Trusts cry out for graziers
CONSERVATION trusts all over the country are trying desperately to find graziers for nature reserves where cattle and sheep have been sold because of the industry crisis.
Among them is the Suffolk Wildlife Trust which is concerned that an increasing number of wildlife-rich grasslands are suffering from scrub invasion due to a lack of grazing by cattle.
The cattle ate the poor vegetation to allow smaller plants to thrive, making it an ideal breeding habitat for some bird species.
The situation is highlighted at the Sizewell Belts marshland reserve where a 150-head herd of beef cattle once grazed.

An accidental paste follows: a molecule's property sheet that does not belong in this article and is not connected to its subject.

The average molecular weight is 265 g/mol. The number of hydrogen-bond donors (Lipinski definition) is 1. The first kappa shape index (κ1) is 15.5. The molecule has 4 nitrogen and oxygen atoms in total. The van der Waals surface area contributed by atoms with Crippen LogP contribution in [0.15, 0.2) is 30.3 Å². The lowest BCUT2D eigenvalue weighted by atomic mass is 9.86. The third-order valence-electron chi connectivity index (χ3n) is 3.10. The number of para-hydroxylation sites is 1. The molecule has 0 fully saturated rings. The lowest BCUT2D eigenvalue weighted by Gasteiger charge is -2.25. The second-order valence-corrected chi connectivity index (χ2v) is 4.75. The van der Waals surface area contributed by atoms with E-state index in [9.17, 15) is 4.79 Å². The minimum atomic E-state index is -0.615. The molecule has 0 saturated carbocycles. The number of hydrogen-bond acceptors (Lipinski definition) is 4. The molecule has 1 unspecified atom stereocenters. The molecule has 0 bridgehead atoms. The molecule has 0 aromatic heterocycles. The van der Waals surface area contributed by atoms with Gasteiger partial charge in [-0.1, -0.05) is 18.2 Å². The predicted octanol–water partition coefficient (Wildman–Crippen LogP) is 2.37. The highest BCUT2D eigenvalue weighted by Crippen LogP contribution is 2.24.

Farmer Glen Ogilvie, whose family had grazed livestock on the marshes for decades, reluctantly decided to sell his herd last year because the strength of the green £ was leading to cheap imports and depressing home-grown prices.
The trust has been unable to find a replacement grazier.
"If it had not been for people like us there would never have been any grassland nature reserves," said Mr Ogilvie.
Derek Moore, Suffolk Wildlife Trust director, said grazing was a perfect example of how farming and conservation could work together.
"If we are to have a safe and sustainable future for farming and wildlife it is this combination that needs to be exploited with a Common Agricultural Policy that rewards environmental action, not production," he added.